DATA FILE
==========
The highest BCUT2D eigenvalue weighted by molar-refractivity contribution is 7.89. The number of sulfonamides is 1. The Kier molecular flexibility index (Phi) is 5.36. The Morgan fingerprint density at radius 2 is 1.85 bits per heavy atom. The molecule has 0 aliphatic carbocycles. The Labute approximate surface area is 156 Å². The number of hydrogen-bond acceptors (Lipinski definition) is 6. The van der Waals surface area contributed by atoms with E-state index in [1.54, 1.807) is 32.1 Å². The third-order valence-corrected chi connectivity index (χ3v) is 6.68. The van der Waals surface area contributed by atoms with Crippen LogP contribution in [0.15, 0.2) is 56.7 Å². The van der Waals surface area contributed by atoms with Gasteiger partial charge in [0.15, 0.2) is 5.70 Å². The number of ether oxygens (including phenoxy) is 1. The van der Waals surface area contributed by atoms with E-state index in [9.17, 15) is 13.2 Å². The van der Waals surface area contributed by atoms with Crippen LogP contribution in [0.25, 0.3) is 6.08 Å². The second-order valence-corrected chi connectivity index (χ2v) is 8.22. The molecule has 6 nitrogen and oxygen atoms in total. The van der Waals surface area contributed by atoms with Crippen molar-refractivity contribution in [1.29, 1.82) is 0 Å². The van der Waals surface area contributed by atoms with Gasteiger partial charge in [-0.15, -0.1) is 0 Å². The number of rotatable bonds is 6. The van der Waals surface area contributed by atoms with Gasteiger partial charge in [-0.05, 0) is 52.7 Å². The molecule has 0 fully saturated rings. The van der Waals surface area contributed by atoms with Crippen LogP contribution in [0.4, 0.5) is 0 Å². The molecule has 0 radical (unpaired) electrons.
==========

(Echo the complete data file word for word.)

The highest BCUT2D eigenvalue weighted by molar-refractivity contribution is 7.89. The number of sulfonamides is 1. The Kier molecular flexibility index (Phi) is 5.36. The Morgan fingerprint density at radius 2 is 1.85 bits per heavy atom. The molecule has 0 aliphatic carbocycles. The Labute approximate surface area is 156 Å². The number of hydrogen-bond acceptors (Lipinski definition) is 6. The van der Waals surface area contributed by atoms with E-state index in [1.54, 1.807) is 32.1 Å². The third-order valence-corrected chi connectivity index (χ3v) is 6.68. The van der Waals surface area contributed by atoms with Crippen LogP contribution in [0.15, 0.2) is 56.7 Å². The van der Waals surface area contributed by atoms with Gasteiger partial charge in [0.15, 0.2) is 5.70 Å². The number of ether oxygens (including phenoxy) is 1. The van der Waals surface area contributed by atoms with E-state index in [9.17, 15) is 13.2 Å². The van der Waals surface area contributed by atoms with Crippen LogP contribution in [0.25, 0.3) is 6.08 Å². The second-order valence-corrected chi connectivity index (χ2v) is 8.22. The molecule has 6 nitrogen and oxygen atoms in total. The van der Waals surface area contributed by atoms with Crippen molar-refractivity contribution in [1.29, 1.82) is 0 Å². The van der Waals surface area contributed by atoms with Gasteiger partial charge in [-0.15, -0.1) is 0 Å². The number of rotatable bonds is 6. The van der Waals surface area contributed by atoms with Gasteiger partial charge in [-0.05, 0) is 52.7 Å². The molecule has 0 fully saturated rings. The van der Waals surface area contributed by atoms with Crippen LogP contribution in [0.4, 0.5) is 0 Å². The molecule has 0 radical (unpaired) electrons.